Page last updated at 17:26 GMT, Thursday, 15 January 2009

The politics of Heathrow choice

By Gary O'Donoghue
Political correspondent, BBC News

A flag saying no to a third runway in the village of Sipson
The fight over the proposed runway is likely to be long and contentious

The regulars of the Plough pub in Sipson may be facing the bulldozers to make way for a third runway, but one group that will be cheering today is the lawyers.

Not only is the Mayor of London, Boris Johnson, planning to take the government to court over the decision to build a third runway at Heathrow.

A coalition of local authorities in west London is also planning to do the same, not to mention sundry environmental groups threatening judicial review as well.

So despite ministers supporting a third runway in principle since the 2003 aviation white paper, this is really only the beginning of what could be a long and protracted fight.

The government has, of course, not just the airlines on its side, but most of the business community, and, significantly, a number of trade unions which understandably welcome the promised 8,000 new jobs at Heathrow and 60,000 jobs in the construction industry to build the new runway and terminal.

Strength of opposition

But the opponents are equally impressive.

Firstly, both main opposition parties have vowed to fight the plan "every step of the way".

Secondly, more than 50 Labour MPs have voiced concern about the third runway, and may well be tempted to go through the opposition lobbies, if a vote could be engineered in Parliament.

And thirdly, environmental groups like Plane Stupid have shown themselves adept at campaigning, and will no doubt be considering further direct action in support of their view.

As things stand, the government is resisting calls for a parliamentary vote, arguing that there is a long-standing convention that Parliament does not vote on planning issues.

Anti-runway protesters hang a banner off the Houses of Parliament
Further protests against the runway are expected

But if both the Conservatives and the Liberal Democrats wanted it, they could unquestionably bring about such a vote.

And the Lib Dems have said they will try and do this before the end of the month.

Gordon Brown's working majority is currently 63, which means any vote is getting very tight once more than 30 Labour MPs start threatening to rebel.

So with significantly more than that already lining up to oppose the plan, government whips will be feeling very nervous.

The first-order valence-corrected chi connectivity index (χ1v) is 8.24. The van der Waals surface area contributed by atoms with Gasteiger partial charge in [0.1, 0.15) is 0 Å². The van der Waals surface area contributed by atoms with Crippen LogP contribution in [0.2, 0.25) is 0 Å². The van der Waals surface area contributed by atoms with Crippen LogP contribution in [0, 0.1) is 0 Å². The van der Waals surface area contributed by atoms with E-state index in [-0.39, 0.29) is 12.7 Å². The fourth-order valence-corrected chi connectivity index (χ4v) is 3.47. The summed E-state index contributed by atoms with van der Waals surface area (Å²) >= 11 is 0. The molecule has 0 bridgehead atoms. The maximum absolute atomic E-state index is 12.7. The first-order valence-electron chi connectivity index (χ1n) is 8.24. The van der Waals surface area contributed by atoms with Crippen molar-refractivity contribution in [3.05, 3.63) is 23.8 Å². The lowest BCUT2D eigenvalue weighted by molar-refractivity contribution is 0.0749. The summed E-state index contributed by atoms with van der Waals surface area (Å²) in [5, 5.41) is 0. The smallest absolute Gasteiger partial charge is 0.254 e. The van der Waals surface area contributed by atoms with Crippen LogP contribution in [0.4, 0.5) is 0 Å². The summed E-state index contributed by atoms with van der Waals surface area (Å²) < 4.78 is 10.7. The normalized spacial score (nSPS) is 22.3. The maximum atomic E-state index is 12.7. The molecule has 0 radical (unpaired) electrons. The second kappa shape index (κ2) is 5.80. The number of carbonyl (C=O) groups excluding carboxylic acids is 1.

And were MPs to pass such a motion condemning the third runway, ministers would be put in an extremely awkward position.

They would either face the possibility of a climbdown on the one hand, or, on the other, having to find a way of effectively ignoring the will of the Commons by washing their hands of the matter and saying that it was down to the new Independent Planning Commission to give the final go-ahead.

There's no doubt that the government has tried to sweeten the pill by promising a new environmental target for aviation and by curbing the numbers of flights on the new runway to just over half what it could accommodate.

Indeed, a source close to the Energy and Climate Change Secretary, Ed Miliband, rang your correspondent this morning, claiming that the environmental constraints in place meant that it was really only half a runway that was going to be built.

But the problem is that few on the opposite side of the argument believe that such a restriction on flights would last.

After all, they say, airport operator BAA originally told residents in the area that if they got a fifth terminal, then there would be no need for a third runway.

Conflicting ambitions

If nothing else, then this whole argument demonstrates that the aims of public policy can, at times, clash head-on.

Transport Secretary Geoff Hoon in the Commons
Labour does not see the need for a vote but many MPs disagree

Every political party is signed up to reducing carbon emissions and cleaning up the environment; but every party is also wedded to economic expansion and increasing employment.

Squaring that circle is often an impossible task.

Legal moves aside, perhaps the best hope for the anti-runway campaigners is a Conservative government.

The Tories have pledged to scrap the plan if elected next time round.

Not all that much comfort for that handful of Labour MPs who believe today's decision will cost them their seats.

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